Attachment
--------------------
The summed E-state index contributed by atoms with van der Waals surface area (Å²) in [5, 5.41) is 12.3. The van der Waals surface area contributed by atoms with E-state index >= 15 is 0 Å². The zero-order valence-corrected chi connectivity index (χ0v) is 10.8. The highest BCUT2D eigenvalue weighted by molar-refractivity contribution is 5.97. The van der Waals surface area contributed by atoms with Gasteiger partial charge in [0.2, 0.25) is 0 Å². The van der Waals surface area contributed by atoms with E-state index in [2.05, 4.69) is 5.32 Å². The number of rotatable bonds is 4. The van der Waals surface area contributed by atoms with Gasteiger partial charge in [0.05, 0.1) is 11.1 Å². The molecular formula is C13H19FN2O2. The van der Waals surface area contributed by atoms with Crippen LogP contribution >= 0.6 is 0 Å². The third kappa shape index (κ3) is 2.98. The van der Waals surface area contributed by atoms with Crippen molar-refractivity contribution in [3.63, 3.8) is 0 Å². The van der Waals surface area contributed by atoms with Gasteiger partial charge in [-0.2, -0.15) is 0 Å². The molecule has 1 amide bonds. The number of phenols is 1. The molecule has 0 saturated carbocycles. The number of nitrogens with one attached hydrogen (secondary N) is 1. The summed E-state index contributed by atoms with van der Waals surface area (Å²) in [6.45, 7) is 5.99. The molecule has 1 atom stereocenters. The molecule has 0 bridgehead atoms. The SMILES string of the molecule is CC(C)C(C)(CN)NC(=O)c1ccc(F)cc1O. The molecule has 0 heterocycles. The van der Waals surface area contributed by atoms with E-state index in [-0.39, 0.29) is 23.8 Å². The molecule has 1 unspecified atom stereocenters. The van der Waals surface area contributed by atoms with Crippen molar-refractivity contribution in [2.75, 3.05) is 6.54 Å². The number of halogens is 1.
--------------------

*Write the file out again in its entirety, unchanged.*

The summed E-state index contributed by atoms with van der Waals surface area (Å²) in [5, 5.41) is 12.3. The van der Waals surface area contributed by atoms with E-state index >= 15 is 0 Å². The zero-order valence-corrected chi connectivity index (χ0v) is 10.8. The highest BCUT2D eigenvalue weighted by molar-refractivity contribution is 5.97. The van der Waals surface area contributed by atoms with Gasteiger partial charge in [0.2, 0.25) is 0 Å². The van der Waals surface area contributed by atoms with E-state index in [2.05, 4.69) is 5.32 Å². The number of rotatable bonds is 4. The van der Waals surface area contributed by atoms with Gasteiger partial charge in [0.05, 0.1) is 11.1 Å². The molecular formula is C13H19FN2O2. The van der Waals surface area contributed by atoms with Crippen LogP contribution >= 0.6 is 0 Å². The third kappa shape index (κ3) is 2.98. The van der Waals surface area contributed by atoms with Crippen molar-refractivity contribution in [3.63, 3.8) is 0 Å². The van der Waals surface area contributed by atoms with Gasteiger partial charge in [-0.2, -0.15) is 0 Å². The molecule has 1 amide bonds. The number of phenols is 1. The molecule has 0 saturated carbocycles. The number of nitrogens with one attached hydrogen (secondary N) is 1. The summed E-state index contributed by atoms with van der Waals surface area (Å²) in [6.45, 7) is 5.99. The molecule has 1 atom stereocenters. The molecule has 0 bridgehead atoms. The SMILES string of the molecule is CC(C)C(C)(CN)NC(=O)c1ccc(F)cc1O. The molecule has 0 heterocycles. The van der Waals surface area contributed by atoms with E-state index in [-0.39, 0.29) is 23.8 Å². The molecule has 1 unspecified atom stereocenters. The van der Waals surface area contributed by atoms with Crippen molar-refractivity contribution in [2.75, 3.05) is 6.54 Å². The number of halogens is 1.